Mammoth Real Estate Sales Report – December 11, 2022

Continued Snowstorms Set Mammoth For Maximum Tourism!

Market Summary – November 27  to  December 11

The Mammoth Lakes MLS is reporting 15 real estate closings for the period ranging from a low of $270,000 to a high of $2,949,000. Of the 15 closings, 14 were financeable properties and 10 were closed with financing. The high sale was a cash purchase (interestingly, the DOM was 442 days). The closings included two (2) small homes <$900K. 
The 10-year Treasury yield was down again during the period to 3.57%. The 1-year and 6-month yield came down slightly to 4.72%. During the period I had a second home purchaser pre-approved for a conventional loan (20% down) at 6.25% from one of the major banks. Pretty decent if it is real. The mortgage experts continue to predict higher, and lower rates in 2023. The winner of Zillow’s prediction game three of the last four years is predicting rates will be around 5% next summer. Meanwhile and quite telling, I have never received so many email solicitations from mortgage brokers I’ve never heard of. 

Condominium Inventory

At the period’s end the condominium inventory is down another three (3) to 41. This now includes 10 Westin units incuding six (6) Studio units. They will start competing on price. The last lower-floor Studio closing  was $395,000. The rest may be heading there. A large special assessment (for insurance) appears to be motivating the new listings. There were seven (7) new condo listings in the period and three (3) have already gone to escrow. The $700-800K price point remains hot. This is the sweet spot for purchasing with a Fannie Mae conforming loan.


Single-Family Home Inventory

The inventory of single-family homes is even at eight (8). There was one new small A-frame listing at $779,000 and I’m betting it sells quickly. This is purchaseable with reasonable financing, but these historic and nostalgic properties have become very popular once again.


Pending Transactions

The total number of properties in “pending” (under contract) in Mammoth Lakes is down 10 to 35 at period’s end.  The total number of pendings in the aggregate Mammoth MLS (which includes outlying areas) is down 11 to 53. Despite these number being down, property showings and buyer interest ticked-up during the period. Mammoth is entering the maximum toruism period. One of the almost laughable things that happens in the real estate business this time of year; “we’re here, we want to see real estate”…Sorry, everything is booked, occupied or buried.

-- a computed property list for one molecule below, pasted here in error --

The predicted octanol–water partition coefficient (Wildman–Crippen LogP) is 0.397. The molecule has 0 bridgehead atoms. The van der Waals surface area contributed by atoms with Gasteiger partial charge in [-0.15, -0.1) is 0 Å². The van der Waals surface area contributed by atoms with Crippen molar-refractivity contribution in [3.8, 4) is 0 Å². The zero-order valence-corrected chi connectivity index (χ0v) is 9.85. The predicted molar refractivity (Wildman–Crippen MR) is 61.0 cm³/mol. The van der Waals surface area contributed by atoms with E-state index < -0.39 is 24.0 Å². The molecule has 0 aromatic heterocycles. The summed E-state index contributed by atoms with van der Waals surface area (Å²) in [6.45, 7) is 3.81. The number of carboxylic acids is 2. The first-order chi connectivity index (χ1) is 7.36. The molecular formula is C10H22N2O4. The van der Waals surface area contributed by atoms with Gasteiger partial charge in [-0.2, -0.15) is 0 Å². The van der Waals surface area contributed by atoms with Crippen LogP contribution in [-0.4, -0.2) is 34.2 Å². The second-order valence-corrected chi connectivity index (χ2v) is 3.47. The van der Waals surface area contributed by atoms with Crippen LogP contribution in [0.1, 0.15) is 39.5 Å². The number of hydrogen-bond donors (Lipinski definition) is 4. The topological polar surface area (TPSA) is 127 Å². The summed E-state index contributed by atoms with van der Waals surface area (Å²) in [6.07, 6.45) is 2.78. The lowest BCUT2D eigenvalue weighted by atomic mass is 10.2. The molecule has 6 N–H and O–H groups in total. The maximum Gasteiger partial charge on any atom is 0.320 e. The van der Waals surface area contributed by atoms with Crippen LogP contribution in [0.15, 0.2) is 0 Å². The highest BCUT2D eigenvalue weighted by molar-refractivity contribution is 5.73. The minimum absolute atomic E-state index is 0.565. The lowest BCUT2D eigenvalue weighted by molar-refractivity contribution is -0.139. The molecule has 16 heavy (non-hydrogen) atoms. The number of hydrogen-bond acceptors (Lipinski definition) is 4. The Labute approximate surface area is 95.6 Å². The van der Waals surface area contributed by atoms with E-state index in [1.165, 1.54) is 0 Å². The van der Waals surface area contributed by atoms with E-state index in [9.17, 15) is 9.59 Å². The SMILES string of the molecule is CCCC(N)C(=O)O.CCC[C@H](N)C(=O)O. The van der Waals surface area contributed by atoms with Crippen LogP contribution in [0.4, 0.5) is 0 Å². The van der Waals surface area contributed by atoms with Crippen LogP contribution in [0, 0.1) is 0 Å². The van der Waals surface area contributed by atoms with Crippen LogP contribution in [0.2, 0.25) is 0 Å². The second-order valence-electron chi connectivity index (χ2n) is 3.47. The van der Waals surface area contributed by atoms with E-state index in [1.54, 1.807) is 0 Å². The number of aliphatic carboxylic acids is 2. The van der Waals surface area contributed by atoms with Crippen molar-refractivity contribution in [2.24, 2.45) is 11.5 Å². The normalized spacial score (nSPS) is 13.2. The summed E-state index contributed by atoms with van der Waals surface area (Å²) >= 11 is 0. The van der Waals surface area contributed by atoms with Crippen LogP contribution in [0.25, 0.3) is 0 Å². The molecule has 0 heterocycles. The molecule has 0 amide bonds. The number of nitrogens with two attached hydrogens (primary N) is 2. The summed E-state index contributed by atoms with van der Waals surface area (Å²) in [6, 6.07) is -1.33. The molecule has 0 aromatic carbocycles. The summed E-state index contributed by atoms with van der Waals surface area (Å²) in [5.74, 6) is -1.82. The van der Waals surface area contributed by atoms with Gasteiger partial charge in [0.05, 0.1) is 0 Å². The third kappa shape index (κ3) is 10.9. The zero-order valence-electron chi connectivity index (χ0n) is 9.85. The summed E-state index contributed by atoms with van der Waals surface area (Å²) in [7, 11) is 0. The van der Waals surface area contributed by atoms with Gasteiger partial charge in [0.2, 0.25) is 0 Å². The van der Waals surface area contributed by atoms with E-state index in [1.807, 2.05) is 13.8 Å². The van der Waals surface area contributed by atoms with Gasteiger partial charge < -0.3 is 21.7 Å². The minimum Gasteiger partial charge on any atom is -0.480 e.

Market Updates and News

The last two weekend storms have now put Mammoth into excellent condition for the upcoming 45 days of solid tourism. A potent blizzard just rolled through town. Looking at a variety of booking calendars the period is solidly booked. The weather looks snowy through the end of the year. The temperatures this last week barely came over freezing for the entire period. But lower temperatures into the single digits and below were avoided, but they are now in the immediate forecast. And it isn’t even winter yet (where did global warming go?). The Ski Area is now in full operation. Hopefully we don’t have a repeat of last year where it snowed well through the holidays and then stopped abruptly. The Sierra needs a good 400+ inch winter.

The Limelight contractors appear to have put it all on hold for now. Can’t blame them. The Sierra Nevada Inn contractors are hustling to get The Rafters restaurant opened. The new cabanas won’t be finished but the rest of the facility is ready to be fully operational. Clearly there will be more construction next summer, but they probably would like to see some cash flow for a few months. The construction at The Parcel continues but with the 100 “boxes” all stacked in place they are conveniently working up-and-out of the ground.

Then there is the new Ice Rink. The deal to brand it with the L.A. Kings has been finalized. But local observers are already questioning the size and pitch of the roof system in this environment. Crews on lifts have already had to knock down cornices formed off the peak (is avalanche blasting going to be required?). What’s left is an icy mess. And now more snow. Can it survive a major winter? Maybe they could build a ski jump off of it for further recreational opportunities. Hopefully it won’t turn into some sort of embarrassment for the Kings. This signing could mean what I have believed all along–this will probably be an ice rink all year round with professional and college teams here in the summer for high altitude training. It could certainly help pay for the facility. And could be a fantastic attraction. And like I’ve said many times; Do kids really want to play inside during the Mammoth summer?